Governments standing up to trade agreements that violate their national sovereignty? Refusing to bow down to international pressure? Governments refusing short-term economic gain to protect their natural resources and their waters? Yes. They exist. They are few – but they exist. The question becomes how can we learn from these countries, support them, and emulate them.
El Salvador stopped issuing gold mining permits half a decade ago. “The Salvadoran government did so despite sky-high gold prices and the argument that exporting gold was one of the country’s few chances to boost aggregate economic growth (in the short-term, at least). They did so largely because the majority of Salvadorans get water from one large river system, and gold mining invariably pollutes nearby rivers and watersheds. Hence, this decision to say no to gold mining has widespread support in El Salvador, even in the local communities that might have gotten some mining jobs.
“The government of Costa Rica has said no to open-pit mining. (While open-pit mining is only one method of mining, it is among the most environmentally destructive.) … As in El Salvador, this “no new mining” policy reflected the majority wishes of constituents both in affected communities and on a broader national level. In El Salvador, more than 60 percent of the population has indicated opposition to mining; a 2010 poll showed more than 85 percent of Costa Ricans were against Infinito’s proposed mine.”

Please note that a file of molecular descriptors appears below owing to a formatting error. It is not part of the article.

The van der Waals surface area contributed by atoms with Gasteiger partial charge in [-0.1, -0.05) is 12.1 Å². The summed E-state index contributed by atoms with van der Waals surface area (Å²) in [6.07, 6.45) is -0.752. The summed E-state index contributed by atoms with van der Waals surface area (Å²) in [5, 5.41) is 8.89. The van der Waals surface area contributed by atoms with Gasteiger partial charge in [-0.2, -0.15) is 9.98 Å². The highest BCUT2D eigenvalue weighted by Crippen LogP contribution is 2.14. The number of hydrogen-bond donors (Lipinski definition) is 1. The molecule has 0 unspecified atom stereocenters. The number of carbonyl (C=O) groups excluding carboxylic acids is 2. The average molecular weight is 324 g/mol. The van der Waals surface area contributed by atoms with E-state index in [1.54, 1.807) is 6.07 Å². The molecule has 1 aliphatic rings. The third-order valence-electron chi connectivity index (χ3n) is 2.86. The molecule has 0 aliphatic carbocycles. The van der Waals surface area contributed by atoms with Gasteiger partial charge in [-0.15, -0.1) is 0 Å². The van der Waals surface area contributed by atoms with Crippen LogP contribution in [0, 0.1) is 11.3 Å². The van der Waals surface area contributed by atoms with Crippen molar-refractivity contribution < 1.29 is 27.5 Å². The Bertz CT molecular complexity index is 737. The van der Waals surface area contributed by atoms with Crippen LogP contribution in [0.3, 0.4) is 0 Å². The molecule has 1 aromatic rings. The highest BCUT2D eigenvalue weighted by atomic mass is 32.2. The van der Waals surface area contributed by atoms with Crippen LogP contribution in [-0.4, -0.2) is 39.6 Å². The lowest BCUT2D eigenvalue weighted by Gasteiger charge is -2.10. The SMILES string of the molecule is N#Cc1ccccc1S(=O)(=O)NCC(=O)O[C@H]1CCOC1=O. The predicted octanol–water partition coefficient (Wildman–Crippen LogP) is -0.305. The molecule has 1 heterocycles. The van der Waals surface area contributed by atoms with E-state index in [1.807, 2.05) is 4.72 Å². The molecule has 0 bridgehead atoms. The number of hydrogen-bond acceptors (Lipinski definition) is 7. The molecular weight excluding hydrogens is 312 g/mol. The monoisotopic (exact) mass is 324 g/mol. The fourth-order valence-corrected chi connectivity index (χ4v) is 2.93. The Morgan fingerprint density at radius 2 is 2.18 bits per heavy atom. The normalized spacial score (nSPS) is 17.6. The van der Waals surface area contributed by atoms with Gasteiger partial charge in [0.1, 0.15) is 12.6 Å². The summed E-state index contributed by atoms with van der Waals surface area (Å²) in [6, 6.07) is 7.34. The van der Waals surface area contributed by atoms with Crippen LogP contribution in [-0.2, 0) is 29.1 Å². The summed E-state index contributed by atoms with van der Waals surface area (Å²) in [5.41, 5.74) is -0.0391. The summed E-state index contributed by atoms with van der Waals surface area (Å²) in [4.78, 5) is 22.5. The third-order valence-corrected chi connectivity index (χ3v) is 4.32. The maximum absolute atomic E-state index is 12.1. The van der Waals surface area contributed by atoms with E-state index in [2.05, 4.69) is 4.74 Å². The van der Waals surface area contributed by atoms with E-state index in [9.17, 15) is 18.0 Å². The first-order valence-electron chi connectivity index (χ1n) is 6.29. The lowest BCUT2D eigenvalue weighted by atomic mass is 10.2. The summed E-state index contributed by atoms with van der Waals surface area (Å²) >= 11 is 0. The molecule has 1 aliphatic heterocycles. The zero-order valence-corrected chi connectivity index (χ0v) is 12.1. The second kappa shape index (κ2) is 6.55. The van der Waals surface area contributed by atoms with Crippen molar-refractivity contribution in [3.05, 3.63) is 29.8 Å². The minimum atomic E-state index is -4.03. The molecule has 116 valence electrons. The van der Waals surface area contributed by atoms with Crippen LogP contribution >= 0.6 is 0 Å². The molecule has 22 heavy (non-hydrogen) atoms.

Note that when these governments, as representatives of their people, seek to protect their environment, they are threatened with legal action and fines!
“Global mining companies are trying to ensure that no government is allowed to say no. These corporations are making their cases based on a controversial Central America “free trade” agreement with the United States, and on El Salvador’s former investment law (written with the help of the World Bank), which opened the door for mining firms to sue governments for policies that impeded future profits. Canadian-Australian gold mining corporation Pacific Rim/OceanaGold claims its so-called “investor rights” are being trampled by the ban, and that El Salvador must give it a license to mine (or compensate it for what it claims is $301 million in expenditures and in profits foregone). But the Salvadoran government is serious that no means no—and it has already spent $5 million (an amount likely to more than double or triple) to defend itself against this suit at the World Bank’s International Centre for the Settlement of Investment Disputes (ICSID). So too the Costa Rican government, which is finding itself having to defend its right to say no. In February 2014, Infinito announced that, rather than accept the Supreme Court rejection of its appeal, it was also initiating an investor-state case against the Costa Rican government at the World Bank’s ICSID. Infinito is suing Costa Rica for the $94 million it claims to have invested so far.”
Meanwhile, in Guatemala, anti-mining resistance is celebrating two years of their struggle
Do read that inspiring article in full. Here’s an excerpt: